You probably don’t know what kind of fish McDonald’s makes its Filet-O-Fish sandwich out of, and that’s just as well. Because there aren’t that many left.
The world’s insatiable appetite for fish, with its disastrous effects on populations of favourites like red snapper, monkfish and tuna, has driven commercial fleets to deeper waters in search of creatures unlikely to star on the Food Network.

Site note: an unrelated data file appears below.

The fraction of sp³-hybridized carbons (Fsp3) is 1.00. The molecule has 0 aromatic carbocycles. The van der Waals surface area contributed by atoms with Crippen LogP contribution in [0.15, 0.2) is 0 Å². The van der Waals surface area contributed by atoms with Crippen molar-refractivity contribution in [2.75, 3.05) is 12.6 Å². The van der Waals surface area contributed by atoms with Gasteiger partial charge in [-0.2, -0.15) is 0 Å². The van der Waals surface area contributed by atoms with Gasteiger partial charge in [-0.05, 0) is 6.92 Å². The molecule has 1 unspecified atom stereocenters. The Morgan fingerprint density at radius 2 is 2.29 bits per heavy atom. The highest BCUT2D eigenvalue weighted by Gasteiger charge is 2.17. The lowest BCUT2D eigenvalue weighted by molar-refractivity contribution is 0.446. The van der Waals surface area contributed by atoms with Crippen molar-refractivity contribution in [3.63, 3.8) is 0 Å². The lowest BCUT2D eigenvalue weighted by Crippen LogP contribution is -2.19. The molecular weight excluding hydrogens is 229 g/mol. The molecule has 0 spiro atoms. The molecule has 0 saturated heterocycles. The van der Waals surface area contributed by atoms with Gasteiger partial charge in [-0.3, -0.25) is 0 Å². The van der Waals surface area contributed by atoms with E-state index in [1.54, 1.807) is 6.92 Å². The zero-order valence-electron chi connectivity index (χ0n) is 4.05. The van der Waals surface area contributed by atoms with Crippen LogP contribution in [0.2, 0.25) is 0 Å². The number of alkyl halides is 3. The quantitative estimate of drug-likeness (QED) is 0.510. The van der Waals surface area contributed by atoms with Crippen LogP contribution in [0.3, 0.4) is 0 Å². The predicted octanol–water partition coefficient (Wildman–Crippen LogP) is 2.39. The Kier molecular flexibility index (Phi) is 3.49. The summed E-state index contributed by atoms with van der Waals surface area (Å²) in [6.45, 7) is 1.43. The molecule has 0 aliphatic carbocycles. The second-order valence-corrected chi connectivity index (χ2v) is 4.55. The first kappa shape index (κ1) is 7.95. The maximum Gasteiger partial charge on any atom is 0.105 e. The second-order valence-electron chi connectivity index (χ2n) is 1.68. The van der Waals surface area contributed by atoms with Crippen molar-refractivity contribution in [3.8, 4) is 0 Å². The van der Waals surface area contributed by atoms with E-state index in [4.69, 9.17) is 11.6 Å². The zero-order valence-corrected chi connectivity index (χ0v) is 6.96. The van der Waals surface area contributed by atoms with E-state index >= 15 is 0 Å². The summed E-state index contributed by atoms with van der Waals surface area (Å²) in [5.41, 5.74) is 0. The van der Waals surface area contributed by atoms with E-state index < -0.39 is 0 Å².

One of the most popular is the hoki, or whiptail, a bug-eyed specimen found far down in the waters around New Zealand and transformed into a major export. McDonald’s alone at one time used roughly 15 million pounds of it each year.
The hoki may be exceedingly unattractive, but when its flesh reaches the consumer it’s just fish — cut into filets and sticks or rolled into sushi — moist, slightly sweet and very tasty. Better yet, the hoki fishery was thought to be sustainable, providing New Zealand with a reliable major export for years to come.
Not any more.
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